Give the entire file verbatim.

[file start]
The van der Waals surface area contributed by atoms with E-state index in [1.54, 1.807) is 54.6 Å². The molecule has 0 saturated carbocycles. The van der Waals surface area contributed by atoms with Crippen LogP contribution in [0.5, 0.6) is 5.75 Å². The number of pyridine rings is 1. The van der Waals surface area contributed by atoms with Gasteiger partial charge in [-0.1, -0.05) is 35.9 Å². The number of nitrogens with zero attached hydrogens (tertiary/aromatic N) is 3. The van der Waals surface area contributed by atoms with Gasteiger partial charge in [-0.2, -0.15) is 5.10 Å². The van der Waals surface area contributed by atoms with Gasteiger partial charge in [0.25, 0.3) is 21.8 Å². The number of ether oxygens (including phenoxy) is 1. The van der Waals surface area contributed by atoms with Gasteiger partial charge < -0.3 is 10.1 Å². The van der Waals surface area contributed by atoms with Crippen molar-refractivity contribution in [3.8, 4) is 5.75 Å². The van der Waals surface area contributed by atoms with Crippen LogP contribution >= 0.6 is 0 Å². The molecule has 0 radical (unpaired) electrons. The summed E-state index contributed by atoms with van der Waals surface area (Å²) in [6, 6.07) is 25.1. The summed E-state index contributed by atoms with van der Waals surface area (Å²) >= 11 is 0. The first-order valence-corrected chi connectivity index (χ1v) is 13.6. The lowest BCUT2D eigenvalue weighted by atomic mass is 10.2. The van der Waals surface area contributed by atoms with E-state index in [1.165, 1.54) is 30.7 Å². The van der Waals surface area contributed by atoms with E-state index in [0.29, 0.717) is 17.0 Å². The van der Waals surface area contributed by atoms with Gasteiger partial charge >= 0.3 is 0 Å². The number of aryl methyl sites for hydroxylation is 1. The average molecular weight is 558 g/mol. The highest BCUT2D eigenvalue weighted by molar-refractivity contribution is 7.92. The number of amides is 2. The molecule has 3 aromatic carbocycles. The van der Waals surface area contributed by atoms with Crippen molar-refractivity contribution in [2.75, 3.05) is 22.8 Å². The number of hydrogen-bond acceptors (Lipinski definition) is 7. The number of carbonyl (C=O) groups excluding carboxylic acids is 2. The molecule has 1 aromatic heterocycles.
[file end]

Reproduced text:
The van der Waals surface area contributed by atoms with E-state index in [1.54, 1.807) is 54.6 Å². The molecule has 0 saturated carbocycles. The van der Waals surface area contributed by atoms with Crippen LogP contribution in [0.5, 0.6) is 5.75 Å². The number of pyridine rings is 1. The van der Waals surface area contributed by atoms with Gasteiger partial charge in [-0.1, -0.05) is 35.9 Å². The number of nitrogens with zero attached hydrogens (tertiary/aromatic N) is 3. The van der Waals surface area contributed by atoms with Gasteiger partial charge in [-0.2, -0.15) is 5.10 Å². The van der Waals surface area contributed by atoms with Gasteiger partial charge in [0.25, 0.3) is 21.8 Å². The number of ether oxygens (including phenoxy) is 1. The van der Waals surface area contributed by atoms with Gasteiger partial charge < -0.3 is 10.1 Å². The van der Waals surface area contributed by atoms with Crippen molar-refractivity contribution in [3.8, 4) is 5.75 Å². The van der Waals surface area contributed by atoms with Crippen LogP contribution >= 0.6 is 0 Å². The molecule has 0 radical (unpaired) electrons. The summed E-state index contributed by atoms with van der Waals surface area (Å²) in [6, 6.07) is 25.1. The summed E-state index contributed by atoms with van der Waals surface area (Å²) >= 11 is 0. The first-order valence-corrected chi connectivity index (χ1v) is 13.6. The lowest BCUT2D eigenvalue weighted by atomic mass is 10.2. The van der Waals surface area contributed by atoms with E-state index in [1.165, 1.54) is 30.7 Å². The van der Waals surface area contributed by atoms with E-state index in [0.29, 0.717) is 17.0 Å². The van der Waals surface area contributed by atoms with Gasteiger partial charge >= 0.3 is 0 Å². The number of aryl methyl sites for hydroxylation is 1. The average molecular weight is 558 g/mol. The highest BCUT2D eigenvalue weighted by molar-refractivity contribution is 7.92. The number of amides is 2. The molecule has 3 aromatic carbocycles. The van der Waals surface area contributed by atoms with Crippen molar-refractivity contribution in [2.75, 3.05) is 22.8 Å². The number of hydrogen-bond acceptors (Lipinski definition) is 7. The number of carbonyl (C=O) groups excluding carboxylic acids is 2. The molecule has 1 aromatic heterocycles.